Highlighting the African gap in access to and use of finance (Beck & Cull, Reference Beck and Cull2014; Quartey et al., Reference Quartey, Turkson, Abor and Iddrisu2017), and echoing earlier literatures on private sector adaptation in developing countries (Crick et al., Reference Crick, Gannon, Diop and Sow2018 b), MSMEs across all countries identified finance as by far the most significant barrier they faced to adaptation. Indeed, in Lusaka, finance remained a significant barrier to investment in alternative energy resources despite a number of public loan schemes and tax breaks for solar and generator equipment that were developed ex-post, in response to load shedding. The MSMEs we surveyed often felt that they were at a particular disadvantage to accessing resources to support their adaptation compared to larger enterprises (c.f. Fjose et al., Reference Fjose, Grünfeld and Green2010). “Those that have the muscle to put these things in place were able to take advantage of the situation”, a respondent in Lusaka reflected (Runyan, Reference Runyan2006; Wedawatta et al., Reference Wedawatta, Ingirige and Amaratunga2010). Lack of confidence or knowledge to implement strategies was also a notable barrier reported (c.f. Robertson, Reference Robertson2003; Crick et al., Reference Crick, Eskander, Fankhauser and Diop2018 a). And other more specific information gaps emerged as key barriers to adaptation. Businesses in Gaborone and Lusaka reported that uncertainty around the anticipated duration and severity of ongoing water and electricity supply disruption, for example, made it hard to make decisions, such as whether or not to invest in expensive equipment such as generators and water storage equipment. In addition, while businesses suggested that load shedding and water supply disruption timetables would be theoretically useful in allowing them to schedule production, plan for when their workforce should be present and prevent damage to equipment, the accuracy of these timetables, in relation to actual disruption, was often perceived as very low and their use was similarly fairly lowFootnote vii.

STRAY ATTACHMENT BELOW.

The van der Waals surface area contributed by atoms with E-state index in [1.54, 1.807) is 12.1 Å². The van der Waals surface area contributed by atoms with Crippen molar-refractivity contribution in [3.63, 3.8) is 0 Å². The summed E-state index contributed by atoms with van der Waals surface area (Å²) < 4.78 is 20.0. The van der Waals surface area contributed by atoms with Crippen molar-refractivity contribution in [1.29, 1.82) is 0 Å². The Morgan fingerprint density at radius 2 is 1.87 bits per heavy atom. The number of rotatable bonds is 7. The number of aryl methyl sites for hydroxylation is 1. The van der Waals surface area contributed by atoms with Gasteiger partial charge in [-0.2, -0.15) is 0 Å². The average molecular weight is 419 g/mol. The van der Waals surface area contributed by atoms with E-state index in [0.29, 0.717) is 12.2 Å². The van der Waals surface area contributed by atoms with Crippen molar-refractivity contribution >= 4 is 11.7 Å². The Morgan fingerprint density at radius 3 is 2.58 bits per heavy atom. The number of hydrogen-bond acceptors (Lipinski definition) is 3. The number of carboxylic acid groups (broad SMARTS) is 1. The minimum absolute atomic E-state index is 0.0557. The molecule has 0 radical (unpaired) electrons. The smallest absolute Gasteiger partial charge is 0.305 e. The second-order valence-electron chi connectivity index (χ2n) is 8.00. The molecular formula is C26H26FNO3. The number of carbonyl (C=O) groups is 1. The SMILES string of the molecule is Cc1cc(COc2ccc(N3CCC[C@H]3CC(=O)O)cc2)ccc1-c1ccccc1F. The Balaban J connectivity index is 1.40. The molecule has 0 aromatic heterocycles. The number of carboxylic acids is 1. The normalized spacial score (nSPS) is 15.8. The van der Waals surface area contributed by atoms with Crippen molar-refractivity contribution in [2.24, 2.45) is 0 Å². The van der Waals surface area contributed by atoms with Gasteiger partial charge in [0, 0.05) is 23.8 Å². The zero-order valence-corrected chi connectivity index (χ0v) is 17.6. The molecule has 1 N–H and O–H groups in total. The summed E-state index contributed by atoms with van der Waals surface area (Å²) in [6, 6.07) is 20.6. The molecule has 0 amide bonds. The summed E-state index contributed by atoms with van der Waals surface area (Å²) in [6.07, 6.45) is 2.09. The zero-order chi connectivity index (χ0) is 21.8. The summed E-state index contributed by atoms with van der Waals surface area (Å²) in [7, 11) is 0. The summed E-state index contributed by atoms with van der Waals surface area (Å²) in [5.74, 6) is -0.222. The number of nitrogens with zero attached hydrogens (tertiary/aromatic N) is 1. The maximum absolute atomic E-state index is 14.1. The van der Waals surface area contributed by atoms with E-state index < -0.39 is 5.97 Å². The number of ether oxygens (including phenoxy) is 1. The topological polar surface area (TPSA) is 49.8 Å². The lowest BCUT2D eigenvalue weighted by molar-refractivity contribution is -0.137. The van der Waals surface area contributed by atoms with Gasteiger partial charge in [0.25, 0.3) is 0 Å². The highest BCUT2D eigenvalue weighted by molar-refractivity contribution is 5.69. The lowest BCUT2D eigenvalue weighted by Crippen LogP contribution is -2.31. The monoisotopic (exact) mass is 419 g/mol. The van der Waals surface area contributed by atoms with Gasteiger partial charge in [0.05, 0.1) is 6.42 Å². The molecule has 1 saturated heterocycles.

4. Discussion and conclusions

This paper highlights some of the important, but under-recognized consequences for economic activity associated with a major El Niño event and contributes to a range of literatures on: El Niño impact pathways in SSA; micro-economic impacts of flooding, water supply disruption and load shedding; and MSME adaptation behaviour in the face of a range of hydrological hazards. Precipitation anomalies associated with the 2015/2016 El Niño were not unprecedented in any of the countries studied, considering the strength of the El Niño event and in the context of other hydrological variability in SSA. This suggests disruption was strongly shaped by existing structural weaknesses in energy, water and urban infrastructure, antecedent conditions and management decisions, which El Niño exacerbated and exposedFootnote viii. In Zambia, for example, it is thought that load shedding was exacerbated by factors including underinvestment and diminishing capacity in Zambia's energy sector to meet increasing demand over decades, alongside continuing high abstraction in the face of declining lake levels and other recent changes in exposure, sensitivity and water management (Siderius et al., Reference Siderius, Gannon, Ndiyoi, Opere, Batisani, Olago, Pardoe and Conway2018). With climate acting as a risk multiplier, this paper reveals that for some MSMEs, even fairly moderate changes in precipitation can contribute to major disruption to enterprise.